"I favored coaches that walked into tough situations, won relatively quickly and then sustained the improvement over more than one season," Sando said in a statement issued through an NFC West blog spokesman. "Tomlin took over a healthy operation and kept it going. He deserves credit for that -- I ranked him sixth -- but not as much credit as if he had produced similar results after taking over a struggling franchise.
"We should view the success Bill Cowher enjoyed in a similar context. Both worked for an outstanding organization."
To be honest, I actually considered putting Cowher on my ballot just for the heck of it. But I opted against getting cute.
Let's take a closer look at how we voted:
We ranked Philadelphia Eagles coach Andy Reid third, and he was listed no lower than fifth -- on AFC West blogger Bill Williamson's and mine -- on anyone's ballot.
Tomlin led the way with four second-place votes. Reid received three. Green Bay coach Mike McCarthy got the other one and came in No. 4.
To further illustrate how closely the voting breakdown turned out, four coaches received third-place votes, four received fourth-place votes and four received fifth-place votes.
Our top seven head coaches were listed on every ballot.
The highest-rated coach not to be universally nominated was Chicago Bears boss Lovie Smith at No. 8. He didn't make AFC North blogger James Walker, AFC South blogger Paul Kuharsky and Williamson's ballots.
"Consistency is very important for head coaches, and Smith has more non-playoff seasons than playoff seasons," Walker said. "Smith seems to be on the hot seat every other year in Chicago, and he missed the playoffs three consecutive times from 2007 through '09. Despite a good run last year, Smith is a pedestrian 34-30 since '07."
Atlanta Falcons coach Mike Smith came in ninth. He didn't appear on NFC North blogger Kevin Seifert's ballot because Smith hasn't won a playoff game yet. Seifert swore it had little to do with that Falcons school bus commercial that gets played incessantly on NFL Network. Three other panelists omitted Smith, too.
What helped narrow the field is the constant turnover the NFL coaching profession experiences annually.
Eight teams have new coaches for 2011, ostensibly reducing the number of Power Rankings candidates to 24 from the jump. Nine more coaches have been with their current teams for two seasons or shorter.
A two-year stint didn't prevent the panel from voting for Shanahan, whose body of work includes a pair of Super Bowl titles with the Denver Broncos, or Rex Ryan, who has guided the New York Jets to the AFC Championship Game in each of his two campaigns.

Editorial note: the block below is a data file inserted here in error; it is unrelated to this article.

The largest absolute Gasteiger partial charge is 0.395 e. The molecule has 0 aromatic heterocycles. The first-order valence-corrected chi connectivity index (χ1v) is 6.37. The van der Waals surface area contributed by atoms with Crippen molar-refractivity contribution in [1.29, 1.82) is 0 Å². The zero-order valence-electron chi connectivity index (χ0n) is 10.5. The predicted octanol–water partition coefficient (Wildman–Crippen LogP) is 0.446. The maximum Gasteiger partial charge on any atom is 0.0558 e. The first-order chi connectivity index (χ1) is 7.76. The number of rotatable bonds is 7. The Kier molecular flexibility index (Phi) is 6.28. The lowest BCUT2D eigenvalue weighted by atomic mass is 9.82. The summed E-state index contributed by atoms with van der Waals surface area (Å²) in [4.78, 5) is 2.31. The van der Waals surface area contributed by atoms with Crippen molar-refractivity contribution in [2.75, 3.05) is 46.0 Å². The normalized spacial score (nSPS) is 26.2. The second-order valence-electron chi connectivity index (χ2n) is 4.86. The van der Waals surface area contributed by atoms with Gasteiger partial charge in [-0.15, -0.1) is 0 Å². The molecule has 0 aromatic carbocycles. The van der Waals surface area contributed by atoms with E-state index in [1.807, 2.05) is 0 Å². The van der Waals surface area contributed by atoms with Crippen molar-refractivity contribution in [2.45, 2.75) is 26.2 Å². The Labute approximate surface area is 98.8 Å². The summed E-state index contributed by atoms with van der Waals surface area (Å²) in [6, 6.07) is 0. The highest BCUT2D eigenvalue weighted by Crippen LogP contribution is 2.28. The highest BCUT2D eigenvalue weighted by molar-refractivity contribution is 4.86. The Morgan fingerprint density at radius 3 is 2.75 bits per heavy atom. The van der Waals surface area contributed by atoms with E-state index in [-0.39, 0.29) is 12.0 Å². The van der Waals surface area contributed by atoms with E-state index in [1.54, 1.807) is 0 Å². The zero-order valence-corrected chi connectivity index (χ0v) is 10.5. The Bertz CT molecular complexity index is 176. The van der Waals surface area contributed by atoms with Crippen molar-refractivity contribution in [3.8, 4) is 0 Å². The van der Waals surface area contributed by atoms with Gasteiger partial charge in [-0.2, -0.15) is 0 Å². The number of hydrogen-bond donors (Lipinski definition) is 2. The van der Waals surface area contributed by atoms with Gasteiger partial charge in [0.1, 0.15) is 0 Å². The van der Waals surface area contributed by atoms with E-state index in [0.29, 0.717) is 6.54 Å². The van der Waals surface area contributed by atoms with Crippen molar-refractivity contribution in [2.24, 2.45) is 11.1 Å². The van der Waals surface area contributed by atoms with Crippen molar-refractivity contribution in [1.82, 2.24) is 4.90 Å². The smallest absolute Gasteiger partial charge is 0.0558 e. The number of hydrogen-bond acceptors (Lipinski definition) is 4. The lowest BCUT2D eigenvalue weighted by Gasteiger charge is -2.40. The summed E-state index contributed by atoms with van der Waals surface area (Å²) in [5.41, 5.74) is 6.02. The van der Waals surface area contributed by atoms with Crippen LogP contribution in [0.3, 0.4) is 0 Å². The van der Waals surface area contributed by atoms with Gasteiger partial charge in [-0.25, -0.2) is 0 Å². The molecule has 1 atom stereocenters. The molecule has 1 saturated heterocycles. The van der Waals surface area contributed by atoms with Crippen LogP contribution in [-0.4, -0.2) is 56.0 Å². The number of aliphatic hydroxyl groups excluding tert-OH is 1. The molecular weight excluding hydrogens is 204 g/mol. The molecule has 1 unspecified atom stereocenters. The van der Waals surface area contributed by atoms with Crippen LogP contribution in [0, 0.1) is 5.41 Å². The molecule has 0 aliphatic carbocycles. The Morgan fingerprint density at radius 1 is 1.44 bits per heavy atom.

Williamson and Walker had Shanahan rated seventh, his highest placement. Shanahan was absent on four other submissions, mine included.
"Shanahan may not have looked like a brilliant coach in his first year in Washington, but he deserves to be on this list," Williamson said. "He is not some old retread. With so much turnover in the coaching ranks, he is truly one of the last remaining of the old guard 'Super Coaches.' The guy has two rings and a lot of playoff appearances. I don't think he's a top-five guy at this particular time, but he belongs in the top 10."
Williamson and I each thought Ryan deserved to be rated fourth, although none of our comrades had Ryan higher than seventh.
My reasoning is that Ryan, despite not winning the Super Bowl, has a tractor-beam pull on his players -- and even other teams' players -- unlike any other coach in the league. Ryan carries serious clout with the people who matter most of all, the ones on his roster. That's powerful, and these are Power Rankings.
Another to receive votes despite two years at the helm was Indianapolis Colts coach Jim Caldwell. He came in 13th overall, eighth on Kuharsky's ballot and 10th on Walker's.
"I do not think he's a particularly good game-day coach," Kuharsky said of Caldwell. "The rationale he had for the late timeouts that helped the Colts lose at Jacksonville and to the Jets in the playoffs was flawed.
"But in terms of delivering a consistent message, setting expectations and holding a team together through an injury-riddled season, he did excellent work. And those are very important elements to the job."